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For others with a similar name, see Thomas Henderson.
Thomas Henderson (American football)
Date of birth: (1953-03-01) March 1, 1953 (age 66)
Place of birth: Austin, Texas
Career information
Position(s): Linebacker
College: Langston
NFL Draft: 1975 / Round: 1 / Pick: 18
Organizations
 As player:
1975–1979
1980
1980
Dallas Cowboys
Houston Oilers
San Francisco 49ers
Career highlights and awards
Pro Bowls: 1978
Playing stats at NFL.com

Thomas "Hollywood" Henderson (born March 1, 1953) is a former American football linebacker in the National Football League from 1975 through 1980.

Early yearsEdit

Henderson was raised by his teenage mother in the eastside of Austin, Texas and played football for the L. C. Anderson High School "B" team until his sophomore year (1969), when he moved to Oklahoma City to live with his grandmother and find a more stable environment. Although he earned All-City honors playing defensive end at Douglass High School as a senior, he was not recruited by colleges, because he had a short career after having to sit out as a junior for transferring.[1] After graduation he joined the Air Force, but quit before being sworn in.

Henderson would eventually walk-on at the NAIA Langston University. His personality would earn him the nickname "Wild Man", and helped him become a two time small-college All-America defensive end.[2] As a senior he was named Southwest district defensive player of the year.

Professional careerEdit

Dallas CowboysEdit

Henderson was drafted in the first round of the 1975 NFL Draft, as part of the Dallas Cowboys Dirty Dozen draft. He made his mark on special teams during his first two years, becoming a starter at the strongside linebacker position in 1977 and by the end of the 1978 season he made his only Pro Bowl. Lawrence Taylor, perhaps the greatest player ever at the position, said that he was inspired to wear 56 because it was Henderson’s number.[3] Henderson gave himself the nickname "Hollywood" for his flamboyant play and high-visibility lifestyle. "Hollywood" was such a good athlete that the Cowboys used him to run reverses on kickoffs, returning one for a touchdown. He was one of the first linebackers to run a 4.3 seconds in the 40-yard dash and 9.5 seconds in the 100-yard dash. He helped lead the Cowboys to three Super Bowls, including a win in Super Bowl XII.[4]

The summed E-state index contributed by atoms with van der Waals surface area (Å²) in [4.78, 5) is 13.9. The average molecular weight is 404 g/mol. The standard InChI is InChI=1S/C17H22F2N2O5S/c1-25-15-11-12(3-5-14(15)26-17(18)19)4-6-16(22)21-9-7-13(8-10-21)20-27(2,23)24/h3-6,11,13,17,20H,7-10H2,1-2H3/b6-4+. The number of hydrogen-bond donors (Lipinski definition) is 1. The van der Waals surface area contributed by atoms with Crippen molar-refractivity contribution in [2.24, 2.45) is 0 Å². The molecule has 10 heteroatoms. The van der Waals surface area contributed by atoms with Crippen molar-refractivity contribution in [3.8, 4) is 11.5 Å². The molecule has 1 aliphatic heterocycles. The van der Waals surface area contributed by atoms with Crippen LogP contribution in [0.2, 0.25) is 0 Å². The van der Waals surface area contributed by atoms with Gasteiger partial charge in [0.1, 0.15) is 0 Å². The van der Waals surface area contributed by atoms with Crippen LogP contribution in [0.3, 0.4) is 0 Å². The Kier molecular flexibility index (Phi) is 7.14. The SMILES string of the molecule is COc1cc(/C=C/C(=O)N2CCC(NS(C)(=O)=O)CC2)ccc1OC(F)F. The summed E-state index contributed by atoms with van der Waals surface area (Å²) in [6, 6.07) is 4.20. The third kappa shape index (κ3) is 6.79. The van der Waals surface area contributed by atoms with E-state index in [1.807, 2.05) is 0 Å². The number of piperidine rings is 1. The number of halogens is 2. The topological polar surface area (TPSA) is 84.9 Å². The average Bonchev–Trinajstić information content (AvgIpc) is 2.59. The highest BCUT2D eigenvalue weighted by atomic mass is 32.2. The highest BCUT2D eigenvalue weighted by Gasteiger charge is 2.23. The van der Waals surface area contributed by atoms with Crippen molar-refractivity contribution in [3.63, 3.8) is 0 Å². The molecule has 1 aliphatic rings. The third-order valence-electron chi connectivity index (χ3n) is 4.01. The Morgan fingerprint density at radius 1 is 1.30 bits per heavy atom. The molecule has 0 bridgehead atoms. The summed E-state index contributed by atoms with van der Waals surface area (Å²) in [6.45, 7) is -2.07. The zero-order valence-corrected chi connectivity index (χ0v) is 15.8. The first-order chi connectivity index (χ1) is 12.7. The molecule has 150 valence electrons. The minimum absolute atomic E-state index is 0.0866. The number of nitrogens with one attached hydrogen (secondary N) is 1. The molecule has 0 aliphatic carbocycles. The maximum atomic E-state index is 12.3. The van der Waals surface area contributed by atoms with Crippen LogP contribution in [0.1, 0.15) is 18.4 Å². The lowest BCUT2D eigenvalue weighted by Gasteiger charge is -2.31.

Before Super Bowl XIII he started a war of words against the Pittsburgh Steelers, that ended up with him sharing a TIME magazine cover with quarterback Terry Bradshaw.

However, his destructive lifestyle of drugs and alcohol began to catch up with him. During many games, he snorted liquid cocaine from an inhaler he hid in his pants.[citation needed] The final straw came in 1979 against the Washington Redskins at RFK Stadium. While his team was being soundly beaten 34–20 on national television, Henderson was mugging for the camera and displaying handkerchiefs with the Cowboys team logo. When interviewed about it, he blamed teammate Preston Pearson, saying that Pearson had asked him to show off the handkerchiefs, which Pearson was marketing, as a favor. Coach Tom Landry was so angered by the episode that he deactivated Henderson for the remaining 4 games of the season and later waived him. "Landry had given me plenty of warning," Henderson admits.

San Francisco 49ersEdit

The San Francisco 49ers signed him, but also ended up waiving him during the 1980 preseason. He didn't make it with the San Francisco 49ers.

Houston OilersEdit

He was later signed by the Houston Oilers, but played only six games in 1980 because of a hamstring injury. At the end of the season his contract wasn't renewed. After leaving the Oilers, he became one of the first football players to publicly admit to a drug problem and with the help of the NFL, he signed himself into a drug rehabilitation program.

Miami DolphinsEdit

In 1981 he signed with the Miami Dolphins but in the final preseason game he suffered a career ending neck injury.

After footballEdit

In November 1983, Henderson was arrested for smoking cocaine with two teenage girls in California. He was accused of threatening with a gun and sexually assaulting them. He claimed that he gave them drugs in exchange for consensual sex. He pleaded no contest to the charges and served eight months in court-ordered drug rehabilitation as well as two years in prison. He states that "Hollywood" died on November 8, 1983, and he has remained clean and sober ever since. His autobiography, Out of Control: Confessions of an NFL Casualty, written with co-author Peter Knobler, was published in 1987.[5] In 1993, his old coach and critic Tom Landry was among those who congratulated him on ten years of clean living.

Henderson made the news again in 2000 by winning the Lotto Texas $28 million jackpot. He started a charity (East Side Youth Services & Street Outreach) and has made major donations to the East Austin community where he grew up. He currently gives motivational speeches and sells videos of his anti-drug seminars (HHH 56 Investments Ltd.). When asked by the Dallas Morning News what he does every day having won the lottery, Henderson responded, "Not a damn thing, and I don't start that until after lunch."

AwardsEdit

  • Langston University Athletic Hall of Fame (2002)
  • Pro Bowl (1978)

BooksEdit

  • Out of Control: Confessions of an NFL Casualty by Thomas Henderson and Peter Knobler (1987) (ISBN 0-399-13264-3)[5]
  • In Control: The Rebirth of an NFL Legend by Thomas Henderson and Frank Luksa (2004) (ISBN 0-9759890-0-6)

ReferencesEdit

External linksEdit


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